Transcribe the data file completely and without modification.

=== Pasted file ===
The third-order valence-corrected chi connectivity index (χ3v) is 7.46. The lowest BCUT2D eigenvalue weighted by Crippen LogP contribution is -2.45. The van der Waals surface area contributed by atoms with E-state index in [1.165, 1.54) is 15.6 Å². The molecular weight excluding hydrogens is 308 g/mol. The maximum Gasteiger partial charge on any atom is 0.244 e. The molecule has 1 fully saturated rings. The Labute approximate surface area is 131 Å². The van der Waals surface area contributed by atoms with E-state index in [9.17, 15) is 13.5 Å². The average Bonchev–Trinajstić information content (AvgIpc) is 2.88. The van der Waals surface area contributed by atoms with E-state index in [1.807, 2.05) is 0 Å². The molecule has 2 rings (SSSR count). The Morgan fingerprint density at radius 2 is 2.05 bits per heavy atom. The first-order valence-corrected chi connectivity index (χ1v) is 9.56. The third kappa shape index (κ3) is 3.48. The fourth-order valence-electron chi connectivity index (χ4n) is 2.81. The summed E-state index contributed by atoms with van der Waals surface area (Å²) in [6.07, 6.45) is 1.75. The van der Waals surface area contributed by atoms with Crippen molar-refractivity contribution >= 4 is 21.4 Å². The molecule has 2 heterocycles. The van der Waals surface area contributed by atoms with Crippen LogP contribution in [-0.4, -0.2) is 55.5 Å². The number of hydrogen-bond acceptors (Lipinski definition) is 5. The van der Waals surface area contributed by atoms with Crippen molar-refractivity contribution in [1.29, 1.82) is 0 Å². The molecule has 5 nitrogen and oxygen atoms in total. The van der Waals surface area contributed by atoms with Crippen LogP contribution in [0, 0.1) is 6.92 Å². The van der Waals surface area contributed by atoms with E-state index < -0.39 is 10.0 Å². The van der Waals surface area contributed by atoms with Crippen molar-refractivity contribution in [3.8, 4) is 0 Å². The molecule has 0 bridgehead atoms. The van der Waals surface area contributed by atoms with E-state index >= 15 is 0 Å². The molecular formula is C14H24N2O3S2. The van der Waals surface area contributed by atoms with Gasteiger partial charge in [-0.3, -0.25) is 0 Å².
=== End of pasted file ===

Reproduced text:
The third-order valence-corrected chi connectivity index (χ3v) is 7.46. The lowest BCUT2D eigenvalue weighted by Crippen LogP contribution is -2.45. The van der Waals surface area contributed by atoms with E-state index in [1.165, 1.54) is 15.6 Å². The molecular weight excluding hydrogens is 308 g/mol. The maximum Gasteiger partial charge on any atom is 0.244 e. The molecule has 1 fully saturated rings. The Labute approximate surface area is 131 Å². The van der Waals surface area contributed by atoms with E-state index in [9.17, 15) is 13.5 Å². The average Bonchev–Trinajstić information content (AvgIpc) is 2.88. The van der Waals surface area contributed by atoms with E-state index in [1.807, 2.05) is 0 Å². The molecule has 2 rings (SSSR count). The Morgan fingerprint density at radius 2 is 2.05 bits per heavy atom. The first-order valence-corrected chi connectivity index (χ1v) is 9.56. The third kappa shape index (κ3) is 3.48. The fourth-order valence-electron chi connectivity index (χ4n) is 2.81. The summed E-state index contributed by atoms with van der Waals surface area (Å²) in [6.07, 6.45) is 1.75. The van der Waals surface area contributed by atoms with Crippen molar-refractivity contribution >= 4 is 21.4 Å². The molecule has 2 heterocycles. The van der Waals surface area contributed by atoms with Crippen LogP contribution in [-0.4, -0.2) is 55.5 Å². The number of hydrogen-bond acceptors (Lipinski definition) is 5. The van der Waals surface area contributed by atoms with Crippen molar-refractivity contribution in [1.29, 1.82) is 0 Å². The molecule has 5 nitrogen and oxygen atoms in total. The van der Waals surface area contributed by atoms with Crippen LogP contribution in [0, 0.1) is 6.92 Å². The van der Waals surface area contributed by atoms with E-state index < -0.39 is 10.0 Å². The van der Waals surface area contributed by atoms with Crippen molar-refractivity contribution in [3.8, 4) is 0 Å². The molecule has 0 bridgehead atoms. The van der Waals surface area contributed by atoms with E-state index >= 15 is 0 Å². The molecular formula is C14H24N2O3S2. The van der Waals surface area contributed by atoms with Gasteiger partial charge in [-0.3, -0.25) is 0 Å².